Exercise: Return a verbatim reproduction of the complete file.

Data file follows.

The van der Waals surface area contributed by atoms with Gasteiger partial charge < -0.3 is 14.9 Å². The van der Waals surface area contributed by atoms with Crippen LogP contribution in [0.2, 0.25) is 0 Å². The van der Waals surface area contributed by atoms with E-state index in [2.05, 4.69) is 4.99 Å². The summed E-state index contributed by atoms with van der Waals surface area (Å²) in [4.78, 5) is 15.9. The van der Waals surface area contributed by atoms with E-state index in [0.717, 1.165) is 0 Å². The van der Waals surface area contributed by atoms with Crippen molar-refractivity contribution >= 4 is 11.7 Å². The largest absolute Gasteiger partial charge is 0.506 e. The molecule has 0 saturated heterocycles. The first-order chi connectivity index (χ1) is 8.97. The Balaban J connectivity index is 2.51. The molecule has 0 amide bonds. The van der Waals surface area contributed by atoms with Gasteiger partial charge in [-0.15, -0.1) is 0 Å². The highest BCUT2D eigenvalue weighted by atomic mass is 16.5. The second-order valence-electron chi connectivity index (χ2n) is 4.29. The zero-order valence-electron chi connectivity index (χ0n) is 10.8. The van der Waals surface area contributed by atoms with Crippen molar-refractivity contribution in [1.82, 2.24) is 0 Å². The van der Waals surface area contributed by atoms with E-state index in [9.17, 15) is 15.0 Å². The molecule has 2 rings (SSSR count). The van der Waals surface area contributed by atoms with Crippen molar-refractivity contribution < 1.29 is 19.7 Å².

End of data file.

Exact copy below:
The van der Waals surface area contributed by atoms with Gasteiger partial charge < -0.3 is 14.9 Å². The van der Waals surface area contributed by atoms with Crippen LogP contribution in [0.2, 0.25) is 0 Å². The van der Waals surface area contributed by atoms with E-state index in [2.05, 4.69) is 4.99 Å². The summed E-state index contributed by atoms with van der Waals surface area (Å²) in [4.78, 5) is 15.9. The van der Waals surface area contributed by atoms with E-state index in [0.717, 1.165) is 0 Å². The van der Waals surface area contributed by atoms with Crippen molar-refractivity contribution >= 4 is 11.7 Å². The largest absolute Gasteiger partial charge is 0.506 e. The molecule has 0 saturated heterocycles. The first-order chi connectivity index (χ1) is 8.97. The Balaban J connectivity index is 2.51. The molecule has 0 amide bonds. The van der Waals surface area contributed by atoms with Gasteiger partial charge in [-0.15, -0.1) is 0 Å². The highest BCUT2D eigenvalue weighted by atomic mass is 16.5. The second-order valence-electron chi connectivity index (χ2n) is 4.29. The zero-order valence-electron chi connectivity index (χ0n) is 10.8. The van der Waals surface area contributed by atoms with Crippen molar-refractivity contribution in [1.82, 2.24) is 0 Å². The van der Waals surface area contributed by atoms with E-state index in [9.17, 15) is 15.0 Å². The molecule has 2 rings (SSSR count). The van der Waals surface area contributed by atoms with Crippen molar-refractivity contribution < 1.29 is 19.7 Å².